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WASHINGTON – Despite rigorous testing for coronavirus at the White House, several aides close to President Donald Trump have become infected – underscoring the challenge one of the world's most secure workplaces has had in controlling its spread.
National Security Adviser Robert O'Brien has been the most high-profile member of Trump's inner circle to test positive for COVID-19. Others include a White House valet, a spokeswoman for Vice President Mike Pence and an adviser on Trump's campaign.
Trump has sought to reassure Americans that the nation's economy and schools should be reopened and has criticized some state and local officials he asserted went too far in closing down businesses. But in a reversal, Trump announced July 23 he was canceling the Florida portion of the Republican National Convention set for August.
He has also become more vocal in encouraging Americans to wear face masks.
Here's a look at the White House and campaign staff whom officials have publicly acknowledged have tested positive for the coronavirus:
Trump's national security adviser tested positive for COVID-19 in late July, the White House confirmed July 27. O'Brien, who was named to his job in September 2019, was the highest-ranking administration official to contract the coronavirus. White House officials said O'Brien had "mild symptoms" and was "self-isolating and working from a secure location off site." O'Brien was last seek in public with Trump during a July 10 visit to the U.S. Southern Command in South Florida. The next week, he traveled to Paris for meetings with counterparts from Europe.
Two cafeterias frequented by West Wing staffers were forced to shutter after a vendor employee who worked at the eateries inside the Eisenhower Executive Office Building tested positive for COVID-19 in mid-July. The White House Medical Unit performed contact tracing and determined the risk of transmission was low, according to Pamela Pennington, press secretary for U.S. General Services Administration.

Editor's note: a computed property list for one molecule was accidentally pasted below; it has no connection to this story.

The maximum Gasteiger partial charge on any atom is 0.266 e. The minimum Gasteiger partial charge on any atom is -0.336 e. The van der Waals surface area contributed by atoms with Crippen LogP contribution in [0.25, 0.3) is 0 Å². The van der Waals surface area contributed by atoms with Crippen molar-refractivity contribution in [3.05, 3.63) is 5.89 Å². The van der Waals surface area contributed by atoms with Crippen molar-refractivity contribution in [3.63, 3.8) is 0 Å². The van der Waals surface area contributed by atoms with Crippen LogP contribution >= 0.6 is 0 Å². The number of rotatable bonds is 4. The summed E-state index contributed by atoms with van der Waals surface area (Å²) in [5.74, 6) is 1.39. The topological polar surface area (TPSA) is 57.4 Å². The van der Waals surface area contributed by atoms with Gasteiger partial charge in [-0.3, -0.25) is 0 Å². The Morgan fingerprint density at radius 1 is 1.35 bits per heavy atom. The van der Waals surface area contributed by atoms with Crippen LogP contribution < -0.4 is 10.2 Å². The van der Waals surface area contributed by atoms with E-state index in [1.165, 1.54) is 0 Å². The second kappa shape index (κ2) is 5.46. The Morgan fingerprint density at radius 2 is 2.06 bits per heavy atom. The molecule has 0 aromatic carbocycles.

Marine assigned to Trump chopper
A Marine assigned to the military unit that flies the president's Marine One helicopter tested positive for coronavirus on July 23. The Marine, who had been at the president's golf club in Bedminster, New Jersey, before Trump traveled there for a weekend visit, did not have direct contact with Trump or the helicopter, according to the Marine Corps.
The virus not only struck a senior member of Trump's campaign in early July but also got closer to the president personally. Kimberly Guilfoyle, a senior campaign official and the girlfriend of Donald Trump Jr., tested positive for the coronavirus just before the president delivered remarks at Mt. Rushmore over the July 4 holiday weekend. Guilfoyle, who was asymptomatic, did not come into contact with Trump or the group traveling with him and left to quarantine upon receiving the results.
Campaign rally team
Six people involved with the planning for Trump's rally in Tulsa, Oklahoma, on June 20 tested positive for COVID-19 hours before the president arrived for the event. At least two U.S. Secret Service employees were among those who tested positive while the remaining four were described as members of the campaign advance team. Health officials had warned against holding the rally, which brought thousands of people into an indoor arena amid a surge in cases. Trump canceled a subsequent rally in New Hampshire and the campaign has not said when the president will resume regular rallies.
Tomas Philipson, the former acting chairman of the White House Council of Economic Advisers, told the Wall Street Journal he had a mild case of COVID-19 in early June. Philipson has since left his position in the White House and said he has recovered.
In one of the more high profile cases inside the White House, Pence's top spokeswoman, Katie Miller, tested positive for the coronavirus in early May. The result forced Pence to delay an Air Force Two trip to Iowa for more than an hour as officials tried to assess who Miller had been in contact with. Soon after, three members of the White House Coronavirus Task Force, including Dr. Anthony Fauci, were reported to be self-quarantining. Miller has since returned to work.
White House valet
A Navy valet who worked at the White House and had been in close contact with Trump tested positive in early May, the president confirmed at the Time. Trump told reporters he has had "very little contact" with the valet, part of a team that serves the president food and handles other personal tasks. But he later told Fox News that he had been in the same room as the person day before he began exhibiting symptoms. The White House did not identify the individual. Following the incident, the White House announced that aides would be tested daily for coronavirus rather than weekly.
Unidentified Pence staffer
A member of Pence’s staff tested positive for coronavirus in mid-March, before many of the more rigorous controls were implemented at the White House. The White House confirmed the case but did not disclose the name of the individual. Katie Miller, a spokeswoman for Pence, said at the time that the person was not in close contact with Pence or the president. The case was the first publicly revealed infection among White House aides. At the time, two members of Congress had tested positive for the virus.
Contributing: David Jackson
This article originally appeared on USA TODAY: Meet White House aides, Trump campaign team who have been hit by COVID